Now Leona is on the pedestal as a player several young amateurs in the field will try and emulate with a championship to dream of playing in. None more so than 14-year-old Olivia Costello of Roscommon who is another young starlet on O’Grady’s conveyor belt of talent making her Irish Open debut this week.
“Yeah Leona was so young then, herself and Lisa. Lisa actually did very well in that tournament, she was in contention going into the last day. So it’s been some ten years so it’s lovely to see the Irish Open back, for ladies golf in Ireland it’s great.
“I’ve coached Olivia since she was 8 or 9. I have Lauren Walsh in America who would love to be here this week.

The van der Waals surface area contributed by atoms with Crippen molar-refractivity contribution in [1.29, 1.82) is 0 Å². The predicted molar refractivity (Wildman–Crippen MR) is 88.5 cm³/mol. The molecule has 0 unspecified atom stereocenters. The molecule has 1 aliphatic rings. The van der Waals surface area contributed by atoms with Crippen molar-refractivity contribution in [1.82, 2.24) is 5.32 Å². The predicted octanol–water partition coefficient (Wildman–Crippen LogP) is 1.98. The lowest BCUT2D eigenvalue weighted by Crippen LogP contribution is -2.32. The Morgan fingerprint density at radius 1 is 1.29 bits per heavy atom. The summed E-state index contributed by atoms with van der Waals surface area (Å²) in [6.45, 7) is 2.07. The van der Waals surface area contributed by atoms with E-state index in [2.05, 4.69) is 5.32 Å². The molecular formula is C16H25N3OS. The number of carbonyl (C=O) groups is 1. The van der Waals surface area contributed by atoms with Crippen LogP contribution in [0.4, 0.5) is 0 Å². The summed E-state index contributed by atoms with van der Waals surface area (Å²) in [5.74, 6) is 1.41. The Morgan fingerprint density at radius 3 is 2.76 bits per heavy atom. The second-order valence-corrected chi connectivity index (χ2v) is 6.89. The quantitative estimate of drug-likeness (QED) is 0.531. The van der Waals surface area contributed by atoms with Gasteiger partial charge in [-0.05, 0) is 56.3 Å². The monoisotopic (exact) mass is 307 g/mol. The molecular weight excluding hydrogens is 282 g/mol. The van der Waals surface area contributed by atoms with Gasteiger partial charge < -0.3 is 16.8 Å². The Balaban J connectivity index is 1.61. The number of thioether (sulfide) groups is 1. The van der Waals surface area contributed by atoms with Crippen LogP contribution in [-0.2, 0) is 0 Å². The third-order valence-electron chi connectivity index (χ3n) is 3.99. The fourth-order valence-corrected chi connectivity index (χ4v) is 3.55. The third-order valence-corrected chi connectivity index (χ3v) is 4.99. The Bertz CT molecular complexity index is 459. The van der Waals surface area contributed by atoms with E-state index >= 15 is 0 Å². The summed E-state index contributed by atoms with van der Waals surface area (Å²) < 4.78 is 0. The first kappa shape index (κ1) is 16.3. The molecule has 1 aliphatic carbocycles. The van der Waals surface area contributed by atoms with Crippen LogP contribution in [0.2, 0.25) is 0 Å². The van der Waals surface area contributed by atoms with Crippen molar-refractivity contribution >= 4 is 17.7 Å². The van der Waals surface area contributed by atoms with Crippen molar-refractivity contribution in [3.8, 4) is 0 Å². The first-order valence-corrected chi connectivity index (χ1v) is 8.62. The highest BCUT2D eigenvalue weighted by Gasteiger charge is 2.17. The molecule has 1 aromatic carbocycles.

“It’s great to have Leona as a role model. Everything is Leona this, Leona that. They need role models. It’s great for the likes of Katie Poots, Aideen Walsh, Kate Lanigan, it’s great to see the pros and where they’re at, they wouldn’t have seen that for ten years.
“It’s great that she’s here and it raises the profile of the tournament.”